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Annu Rev Plant Biol. 2005;56:375-92.

Protein splicing elements and plants: from transgene containment to protein purification.

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1
New England Biolabs, Inc., Beverly, Massachusetts 01915, USA. evans@neb.com

Abstract

Protein splicing elements, termed inteins, have been discovered in all the domains of life. Basic research on inteins has led to a greater understanding of how they mediate the protein splicing process. Because inteins are natural protein engineering elements they have been harnessed for use in a number of applications, including protein purification, protein semisynthesis, and in vivo and in vitro protein modifications. This review focuses on the use of inteins in plants. A split-gene technique utilizes inteins to reconstitute the activity of a transgene product with the goal of limiting the spread of transgenes from a genetically modified plant to a weedy relative. Furthermore, merging the intein tag for protein purification with the large protein yields possible with plants has the potential to produce pharmaceutically important proteins. Finally, relevant techniques that may be used in plants in the future are discussed.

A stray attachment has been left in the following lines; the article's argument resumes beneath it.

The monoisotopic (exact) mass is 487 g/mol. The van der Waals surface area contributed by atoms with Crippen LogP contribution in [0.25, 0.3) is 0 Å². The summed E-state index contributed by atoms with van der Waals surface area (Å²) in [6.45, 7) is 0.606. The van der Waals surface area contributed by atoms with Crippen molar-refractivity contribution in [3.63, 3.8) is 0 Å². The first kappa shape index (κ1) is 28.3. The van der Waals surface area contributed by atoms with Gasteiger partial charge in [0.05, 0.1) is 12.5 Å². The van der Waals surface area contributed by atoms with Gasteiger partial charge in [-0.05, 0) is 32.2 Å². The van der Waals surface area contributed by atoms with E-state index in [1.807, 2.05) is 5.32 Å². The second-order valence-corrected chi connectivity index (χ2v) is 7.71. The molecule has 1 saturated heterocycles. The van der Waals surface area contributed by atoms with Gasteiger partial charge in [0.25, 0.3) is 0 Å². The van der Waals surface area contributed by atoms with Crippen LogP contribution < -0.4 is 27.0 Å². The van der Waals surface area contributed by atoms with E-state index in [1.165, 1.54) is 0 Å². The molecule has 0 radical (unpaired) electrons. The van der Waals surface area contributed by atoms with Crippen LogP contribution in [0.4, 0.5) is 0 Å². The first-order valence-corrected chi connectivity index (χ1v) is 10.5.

[Indexed for MEDLINE]

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